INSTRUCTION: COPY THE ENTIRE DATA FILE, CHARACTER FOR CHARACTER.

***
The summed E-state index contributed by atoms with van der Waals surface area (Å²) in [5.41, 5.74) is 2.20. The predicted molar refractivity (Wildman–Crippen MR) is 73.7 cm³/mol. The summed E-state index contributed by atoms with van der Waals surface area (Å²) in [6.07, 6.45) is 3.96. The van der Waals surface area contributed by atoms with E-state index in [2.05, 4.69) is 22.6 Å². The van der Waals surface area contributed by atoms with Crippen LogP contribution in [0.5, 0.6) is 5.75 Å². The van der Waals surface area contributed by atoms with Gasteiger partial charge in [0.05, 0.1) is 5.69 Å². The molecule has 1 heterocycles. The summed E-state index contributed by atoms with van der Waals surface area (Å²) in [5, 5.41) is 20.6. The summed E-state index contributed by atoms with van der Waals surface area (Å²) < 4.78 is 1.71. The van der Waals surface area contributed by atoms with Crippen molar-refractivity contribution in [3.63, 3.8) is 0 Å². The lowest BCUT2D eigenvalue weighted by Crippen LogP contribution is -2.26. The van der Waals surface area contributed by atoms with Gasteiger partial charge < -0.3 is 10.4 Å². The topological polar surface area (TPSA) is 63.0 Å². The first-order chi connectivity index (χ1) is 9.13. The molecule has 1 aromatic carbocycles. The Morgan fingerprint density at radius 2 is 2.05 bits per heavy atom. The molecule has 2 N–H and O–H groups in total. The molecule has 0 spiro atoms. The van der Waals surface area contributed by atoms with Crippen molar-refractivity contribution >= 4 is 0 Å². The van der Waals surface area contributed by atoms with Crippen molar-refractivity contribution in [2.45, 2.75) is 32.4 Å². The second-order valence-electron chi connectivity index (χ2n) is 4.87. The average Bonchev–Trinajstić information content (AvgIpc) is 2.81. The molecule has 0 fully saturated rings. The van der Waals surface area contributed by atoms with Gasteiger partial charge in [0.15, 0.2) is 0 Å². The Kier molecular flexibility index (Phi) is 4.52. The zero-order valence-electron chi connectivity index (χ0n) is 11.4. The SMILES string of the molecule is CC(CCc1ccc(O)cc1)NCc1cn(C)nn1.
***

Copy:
The summed E-state index contributed by atoms with van der Waals surface area (Å²) in [5.41, 5.74) is 2.20. The predicted molar refractivity (Wildman–Crippen MR) is 73.7 cm³/mol. The summed E-state index contributed by atoms with van der Waals surface area (Å²) in [6.07, 6.45) is 3.96. The van der Waals surface area contributed by atoms with E-state index in [2.05, 4.69) is 22.6 Å². The van der Waals surface area contributed by atoms with Crippen LogP contribution in [0.5, 0.6) is 5.75 Å². The van der Waals surface area contributed by atoms with Gasteiger partial charge in [0.05, 0.1) is 5.69 Å². The molecule has 1 heterocycles. The summed E-state index contributed by atoms with van der Waals surface area (Å²) in [5, 5.41) is 20.6. The summed E-state index contributed by atoms with van der Waals surface area (Å²) < 4.78 is 1.71. The van der Waals surface area contributed by atoms with Crippen molar-refractivity contribution in [3.63, 3.8) is 0 Å². The lowest BCUT2D eigenvalue weighted by Crippen LogP contribution is -2.26. The van der Waals surface area contributed by atoms with Gasteiger partial charge < -0.3 is 10.4 Å². The topological polar surface area (TPSA) is 63.0 Å². The first-order chi connectivity index (χ1) is 9.13. The molecule has 1 aromatic carbocycles. The Morgan fingerprint density at radius 2 is 2.05 bits per heavy atom. The molecule has 2 N–H and O–H groups in total. The molecule has 0 spiro atoms. The van der Waals surface area contributed by atoms with Crippen molar-refractivity contribution >= 4 is 0 Å². The van der Waals surface area contributed by atoms with Crippen molar-refractivity contribution in [2.45, 2.75) is 32.4 Å². The second-order valence-electron chi connectivity index (χ2n) is 4.87. The average Bonchev–Trinajstić information content (AvgIpc) is 2.81. The molecule has 0 fully saturated rings. The van der Waals surface area contributed by atoms with Gasteiger partial charge in [0.15, 0.2) is 0 Å². The Kier molecular flexibility index (Phi) is 4.52. The zero-order valence-electron chi connectivity index (χ0n) is 11.4. The SMILES string of the molecule is CC(CCc1ccc(O)cc1)NCc1cn(C)nn1.